At first glance, the thought of moving from the hustling pace of urban life into a quieter, rural location may seem to be a romantic idea. There may be much truth in the idea of escaping from the noise, the rules and the headaches of modern society, but there are still rules in the countryside, too. Some are written, of course, but others are unwritten and can seem rather subtle to the outside observer. Anyone with the idea of becoming a rural transplant would be wise to observe these three transitional cultural habits.
A Big Change In Anonymity
Urban and suburban dwellers make many more trips to the local grocery store than the average rural resident. When doing so, there is little expectation that they will come across someone they know. The purposes for their repeated visits are often for a few small items and the goal is to get in and out as quickly as possible.
In the country, stores aren’t typically close enough to one’s property to facilitate numerous trips for incidental items, and a store’s hours of operation are much more limited. Shopping at a country store can often be an adventure in itself and the longer one lives in an area, the more people they will get to know. Homesteaders, farmers and ranchers spend a lot more time working their property and don’t often have the social interactions afforded urbanites. Because of this, a trip to the local store could lead to some very interesting and extended conversations.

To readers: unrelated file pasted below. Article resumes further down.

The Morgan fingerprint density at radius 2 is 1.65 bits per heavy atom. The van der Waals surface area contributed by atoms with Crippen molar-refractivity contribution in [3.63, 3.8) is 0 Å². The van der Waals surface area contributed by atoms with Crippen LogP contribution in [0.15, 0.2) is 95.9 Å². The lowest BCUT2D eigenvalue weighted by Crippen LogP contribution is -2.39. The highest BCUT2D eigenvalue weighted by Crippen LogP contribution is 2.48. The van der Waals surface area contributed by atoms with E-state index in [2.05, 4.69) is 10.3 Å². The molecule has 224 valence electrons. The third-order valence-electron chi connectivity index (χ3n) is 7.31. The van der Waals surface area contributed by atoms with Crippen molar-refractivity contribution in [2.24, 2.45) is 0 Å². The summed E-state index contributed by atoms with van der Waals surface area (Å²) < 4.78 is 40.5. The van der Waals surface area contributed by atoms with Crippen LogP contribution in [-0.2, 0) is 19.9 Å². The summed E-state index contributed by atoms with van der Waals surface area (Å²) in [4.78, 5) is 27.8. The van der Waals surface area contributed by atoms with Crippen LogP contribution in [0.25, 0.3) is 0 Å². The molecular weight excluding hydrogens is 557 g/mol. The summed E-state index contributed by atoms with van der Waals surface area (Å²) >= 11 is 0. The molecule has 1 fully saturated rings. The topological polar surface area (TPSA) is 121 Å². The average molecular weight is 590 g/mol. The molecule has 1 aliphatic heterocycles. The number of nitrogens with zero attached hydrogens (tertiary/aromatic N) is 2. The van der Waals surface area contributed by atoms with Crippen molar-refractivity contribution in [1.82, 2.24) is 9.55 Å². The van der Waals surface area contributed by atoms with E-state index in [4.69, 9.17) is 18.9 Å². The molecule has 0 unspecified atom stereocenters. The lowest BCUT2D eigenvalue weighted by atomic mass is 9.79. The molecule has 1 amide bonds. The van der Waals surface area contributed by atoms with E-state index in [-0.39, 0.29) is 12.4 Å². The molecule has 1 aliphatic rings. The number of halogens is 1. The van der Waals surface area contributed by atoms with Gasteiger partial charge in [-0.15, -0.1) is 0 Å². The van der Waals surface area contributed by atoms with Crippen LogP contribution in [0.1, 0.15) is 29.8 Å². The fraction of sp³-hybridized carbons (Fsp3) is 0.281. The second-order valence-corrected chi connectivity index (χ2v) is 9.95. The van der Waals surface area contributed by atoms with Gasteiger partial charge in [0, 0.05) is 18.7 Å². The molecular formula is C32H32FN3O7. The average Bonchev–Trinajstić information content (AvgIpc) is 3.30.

Store owners, especially those in farm and ranch or hardware stores, are often interested in the projects people are buying material for. The recent rural transplant may find the questions and advice to be intrusive or unsolicited, but in reality they are offered as a sign of friendship and genuine interest. Take time to slow down from the pace of city life and get to know the neighbors — wherever they may be found. As time progresses, the rural citizen will be recognizable from the vehicle they drive to the clothes they wear.
The skills and demands of living on a suburban lot or in a city apartment pale in comparison to those of country living. Fixing a leaking faucet or a hole in a fence is not often as easy as picking up the phone and calling a service company. Water wells can run dry without notice and an unwanted herd of cattle could end up grazing a neighbor’s field. In times like these it is essential to be a person of honorable character and friendly demeanor. If a neighbor looks like they need help, feel free to offer a friendly hand. Such a gesture may not always be received, but it will be remembered. There may come a time when a situation arises that the homesteader may not be able to address on his or her own, and help will be necessary. It is improbable that an unfriendly neighbor will be able to receive suitable assistance in such a time, but those who are remembered for their cheerful service are likely to receive the help they need.
This may sound somewhat contrary to the first two points, but it may be necessary to endure a short period of skepticism when first moving to the country. Urban citizens rely much more on local infrastructure for things such as safety and security, but in the country trust is an essential commodity. Strangers are not often shunned, but they are oftentimes given a longer hand of welcome. The longer trust is maintained, the more likely the initial skepticism will dissolve. The new rural transplant would be well-advised to maintain a friendly demeanor with everyone they meet. Word will get around if a questionable character trait comes to light, and such things can be more difficult to repair than to prevent.